From Publishers Weekly
Acuff, president of the Delta Leadership Group, believes that everyone can succeed at any livelihood by mastering the art of relationships. Acuff, who had a long career in pharmaceutical sales, defines the three keys to "relationship edge" as having the right mindset, asking the right questions and doing the right thing. The book develops these principles and uses real-life examples to show readers what types of behavior and conversations lead to success. For example, a sales person can offer to help a prospective customer without pitching a particular product, and often, because of this "goodwill," the would-be client ends up a steady customer. An employee at a large company makes a point of treating everyone equally, sending birthday greetings to staff in different departments. When her position is eliminated, she has a number of colleagues she can ask for help in finding a new job. Acuff says that asking other people about their lives outside of work is often a crucial step in forming a lasting business relationship. He includes a list of questions designed to stimulate conversation including "What do you do when you're not working?" "Do you actually get to see any teams play?" and "Where is your favorite place to vacation?" The author's reliance on quotes from just a handful of people, generally not well known, is a little tiresome, but overall, Acuff's casual, low-key writing style is appealing. The book should be particularly helpful to less experienced business people, who are more likely to try the recommended strategies than seasoned executives.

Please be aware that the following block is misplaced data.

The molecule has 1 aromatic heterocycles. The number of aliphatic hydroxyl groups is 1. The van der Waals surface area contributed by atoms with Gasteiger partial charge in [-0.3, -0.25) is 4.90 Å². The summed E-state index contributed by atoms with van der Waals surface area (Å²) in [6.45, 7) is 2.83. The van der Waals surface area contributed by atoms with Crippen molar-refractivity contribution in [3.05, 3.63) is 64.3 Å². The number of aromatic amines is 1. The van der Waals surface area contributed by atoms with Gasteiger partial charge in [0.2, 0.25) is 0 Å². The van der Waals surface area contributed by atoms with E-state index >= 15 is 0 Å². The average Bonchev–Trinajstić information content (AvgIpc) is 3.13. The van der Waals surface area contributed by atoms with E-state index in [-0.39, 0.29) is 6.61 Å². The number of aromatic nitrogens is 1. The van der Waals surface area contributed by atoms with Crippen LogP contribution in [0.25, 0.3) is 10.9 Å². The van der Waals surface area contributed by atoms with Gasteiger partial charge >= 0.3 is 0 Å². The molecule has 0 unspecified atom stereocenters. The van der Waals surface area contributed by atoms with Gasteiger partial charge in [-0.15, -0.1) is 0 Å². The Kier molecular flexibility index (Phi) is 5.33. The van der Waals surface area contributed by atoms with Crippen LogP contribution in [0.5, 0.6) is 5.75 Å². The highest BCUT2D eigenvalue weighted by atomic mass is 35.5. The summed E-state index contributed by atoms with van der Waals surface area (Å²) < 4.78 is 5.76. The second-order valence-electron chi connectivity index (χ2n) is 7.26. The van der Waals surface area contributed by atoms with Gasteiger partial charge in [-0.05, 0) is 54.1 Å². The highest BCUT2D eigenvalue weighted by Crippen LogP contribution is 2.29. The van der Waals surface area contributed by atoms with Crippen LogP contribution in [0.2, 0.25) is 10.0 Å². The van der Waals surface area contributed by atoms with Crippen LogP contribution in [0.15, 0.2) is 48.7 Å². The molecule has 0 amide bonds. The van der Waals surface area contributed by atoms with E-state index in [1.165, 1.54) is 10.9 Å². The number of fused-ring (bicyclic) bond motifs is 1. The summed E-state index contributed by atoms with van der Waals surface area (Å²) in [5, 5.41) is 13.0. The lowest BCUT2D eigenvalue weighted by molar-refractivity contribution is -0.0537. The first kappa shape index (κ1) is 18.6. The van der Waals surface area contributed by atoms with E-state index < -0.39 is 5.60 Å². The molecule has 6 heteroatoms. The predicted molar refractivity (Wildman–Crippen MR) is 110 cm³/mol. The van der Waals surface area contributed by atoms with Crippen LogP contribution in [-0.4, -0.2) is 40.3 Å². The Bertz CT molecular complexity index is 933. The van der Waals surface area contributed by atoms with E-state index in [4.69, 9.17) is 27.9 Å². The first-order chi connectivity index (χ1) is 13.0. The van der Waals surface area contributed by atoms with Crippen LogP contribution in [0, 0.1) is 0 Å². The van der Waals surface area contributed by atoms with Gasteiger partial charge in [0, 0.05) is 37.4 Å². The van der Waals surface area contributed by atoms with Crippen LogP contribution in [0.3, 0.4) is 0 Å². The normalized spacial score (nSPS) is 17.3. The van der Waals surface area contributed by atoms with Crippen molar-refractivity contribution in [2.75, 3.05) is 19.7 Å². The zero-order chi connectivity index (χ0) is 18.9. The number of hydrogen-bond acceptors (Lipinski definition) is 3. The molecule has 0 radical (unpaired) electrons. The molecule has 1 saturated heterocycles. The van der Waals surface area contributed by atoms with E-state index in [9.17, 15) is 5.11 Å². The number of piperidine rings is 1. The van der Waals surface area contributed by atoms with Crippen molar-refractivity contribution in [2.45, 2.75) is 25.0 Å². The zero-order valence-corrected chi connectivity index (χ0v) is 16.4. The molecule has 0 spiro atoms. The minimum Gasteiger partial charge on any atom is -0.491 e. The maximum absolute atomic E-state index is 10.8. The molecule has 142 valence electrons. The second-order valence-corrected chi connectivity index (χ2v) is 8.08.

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Most organizations train their sales staff to focus on product features and benefits and neglect the crucial aspect of building long-term relationships with clients. Acuff, president of Delta Leadership Group, uses a sincere approach in his practice of forming lasting relationships with others without keeping score or expecting paybacks. This spreading of goodwill is like the sowing of seeds that will sprout to benefit both your business and personal life. He introduces the "Relationship Pyramid," with the largest group of relative strangers at the bottom and people who highly value your relationship at the top. Getting to the top of the "Relationship Pyramid" is a long-term proposition, and you have to put in the time and effort to get others to respect you or bond with you. Acuff suggests getting to know your clients better by getting them to talk about their favorite subject--themselves. He offers 20 questions designed to get people to open up, discusses ways to alleviate shyness, and suggests the sharing of a meal. A refreshing break from the winner-take-all approach to salesmanship. David SiegfriedCopyright © American Library Association. All rights reserved